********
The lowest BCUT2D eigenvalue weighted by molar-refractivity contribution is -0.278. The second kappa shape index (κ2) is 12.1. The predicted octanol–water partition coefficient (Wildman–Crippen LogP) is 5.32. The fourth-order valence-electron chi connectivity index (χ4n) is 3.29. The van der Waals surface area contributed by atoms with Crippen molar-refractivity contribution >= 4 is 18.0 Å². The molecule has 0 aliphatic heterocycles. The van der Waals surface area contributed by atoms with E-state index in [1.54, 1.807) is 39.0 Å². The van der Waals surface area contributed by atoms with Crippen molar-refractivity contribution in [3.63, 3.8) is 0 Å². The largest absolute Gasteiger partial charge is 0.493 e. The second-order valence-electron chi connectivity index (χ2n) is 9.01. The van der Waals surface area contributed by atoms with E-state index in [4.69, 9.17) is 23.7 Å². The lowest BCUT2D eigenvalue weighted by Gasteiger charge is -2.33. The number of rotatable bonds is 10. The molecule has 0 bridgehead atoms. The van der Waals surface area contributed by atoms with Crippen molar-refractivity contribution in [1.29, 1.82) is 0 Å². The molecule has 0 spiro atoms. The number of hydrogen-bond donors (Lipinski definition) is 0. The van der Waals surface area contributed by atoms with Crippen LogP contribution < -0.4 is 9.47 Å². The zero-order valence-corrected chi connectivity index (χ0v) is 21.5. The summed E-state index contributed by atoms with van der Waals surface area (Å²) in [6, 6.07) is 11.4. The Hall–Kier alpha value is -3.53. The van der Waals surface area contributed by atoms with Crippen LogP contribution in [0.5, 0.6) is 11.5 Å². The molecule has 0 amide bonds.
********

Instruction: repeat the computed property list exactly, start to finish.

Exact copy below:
The lowest BCUT2D eigenvalue weighted by molar-refractivity contribution is -0.278. The second kappa shape index (κ2) is 12.1. The predicted octanol–water partition coefficient (Wildman–Crippen LogP) is 5.32. The fourth-order valence-electron chi connectivity index (χ4n) is 3.29. The van der Waals surface area contributed by atoms with Crippen molar-refractivity contribution >= 4 is 18.0 Å². The molecule has 0 aliphatic heterocycles. The van der Waals surface area contributed by atoms with E-state index in [1.54, 1.807) is 39.0 Å². The van der Waals surface area contributed by atoms with Crippen molar-refractivity contribution in [3.63, 3.8) is 0 Å². The largest absolute Gasteiger partial charge is 0.493 e. The second-order valence-electron chi connectivity index (χ2n) is 9.01. The van der Waals surface area contributed by atoms with E-state index in [4.69, 9.17) is 23.7 Å². The lowest BCUT2D eigenvalue weighted by Gasteiger charge is -2.33. The number of rotatable bonds is 10. The molecule has 0 bridgehead atoms. The van der Waals surface area contributed by atoms with Crippen molar-refractivity contribution in [1.29, 1.82) is 0 Å². The molecule has 0 spiro atoms. The number of hydrogen-bond donors (Lipinski definition) is 0. The van der Waals surface area contributed by atoms with Crippen LogP contribution < -0.4 is 9.47 Å². The zero-order valence-corrected chi connectivity index (χ0v) is 21.5. The summed E-state index contributed by atoms with van der Waals surface area (Å²) in [6, 6.07) is 11.4. The Hall–Kier alpha value is -3.53. The van der Waals surface area contributed by atoms with Crippen LogP contribution in [0.5, 0.6) is 11.5 Å². The molecule has 0 amide bonds.